William J. Eggleston was born in Memphis, Tennesse, but grew up in the small Mississippi town of Sumner. He became known as “the father of color photography” for his striking photos of people, events and landscapes in the South.
Although he had been been a professional photographer for several years in the South, it wasn’t until a visit to New York City in 1967 that Eggleston became known outside that area, when the curator of the Museum of Modern Art saw a collection of Eggleston’s slides and was so taken with them that several years later he arranged an exhibition of Eggleston’s work at the MoMA–the first individual exhibition of color photography in that institution’s history–and it helped make Eggleston a household name in the art world. It wasn’t long before his photos were exhibited abroad to great acclaim. He won the Hasselblad Foundation International Award in Photography in 1988, the Gold Medal for Photography from the National Arts Club in 2003 and was awarded the Getty Lifetime Achievement Award from the International Center of Photography in 2004.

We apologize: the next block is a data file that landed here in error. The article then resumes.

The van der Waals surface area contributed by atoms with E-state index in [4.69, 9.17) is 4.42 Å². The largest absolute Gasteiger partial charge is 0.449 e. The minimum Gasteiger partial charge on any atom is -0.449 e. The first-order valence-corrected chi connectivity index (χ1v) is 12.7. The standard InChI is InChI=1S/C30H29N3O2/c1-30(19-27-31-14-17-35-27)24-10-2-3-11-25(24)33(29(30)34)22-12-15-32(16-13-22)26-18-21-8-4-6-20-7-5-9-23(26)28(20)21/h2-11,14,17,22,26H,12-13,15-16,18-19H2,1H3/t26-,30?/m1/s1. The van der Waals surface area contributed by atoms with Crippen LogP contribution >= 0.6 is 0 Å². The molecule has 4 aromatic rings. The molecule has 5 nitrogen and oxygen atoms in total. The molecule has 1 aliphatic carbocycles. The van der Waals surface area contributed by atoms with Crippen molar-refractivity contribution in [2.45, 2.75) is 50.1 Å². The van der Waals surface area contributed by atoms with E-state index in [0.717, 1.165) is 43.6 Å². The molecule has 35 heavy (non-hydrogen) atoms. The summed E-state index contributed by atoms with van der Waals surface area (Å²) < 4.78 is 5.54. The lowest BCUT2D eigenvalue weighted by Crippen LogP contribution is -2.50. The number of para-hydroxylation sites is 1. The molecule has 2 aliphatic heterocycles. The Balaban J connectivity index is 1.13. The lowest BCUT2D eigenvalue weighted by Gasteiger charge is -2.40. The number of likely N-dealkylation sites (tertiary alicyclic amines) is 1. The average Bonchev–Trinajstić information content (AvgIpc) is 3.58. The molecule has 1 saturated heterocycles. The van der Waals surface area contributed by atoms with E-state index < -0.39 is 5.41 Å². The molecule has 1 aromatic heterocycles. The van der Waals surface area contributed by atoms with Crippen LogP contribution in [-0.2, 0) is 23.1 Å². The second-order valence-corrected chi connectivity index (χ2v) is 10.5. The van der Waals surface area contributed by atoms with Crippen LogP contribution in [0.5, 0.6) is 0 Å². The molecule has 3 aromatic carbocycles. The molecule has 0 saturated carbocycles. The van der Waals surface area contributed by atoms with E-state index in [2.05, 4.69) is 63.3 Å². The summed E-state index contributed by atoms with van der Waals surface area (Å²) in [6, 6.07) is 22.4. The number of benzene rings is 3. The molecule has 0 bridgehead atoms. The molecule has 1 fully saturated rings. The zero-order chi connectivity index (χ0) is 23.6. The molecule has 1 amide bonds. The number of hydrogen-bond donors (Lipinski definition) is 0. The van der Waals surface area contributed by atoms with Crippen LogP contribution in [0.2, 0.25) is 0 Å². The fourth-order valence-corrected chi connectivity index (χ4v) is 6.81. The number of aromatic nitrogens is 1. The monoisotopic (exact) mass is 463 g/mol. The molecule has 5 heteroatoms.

Eggleston’s early photographic efforts were inspired by the work of Swiss-born photographer Robert Frank, and by French photographer Henri Cartier-Bresson’s book, The Decisive Moment. Eggleston later recalled that the book was “the first serious book I found, from many awful books…I didn’t understand it a bit, and then it sank in, and I realized, my God, this is a great one.”
Use this link for a video of Eggleston at work.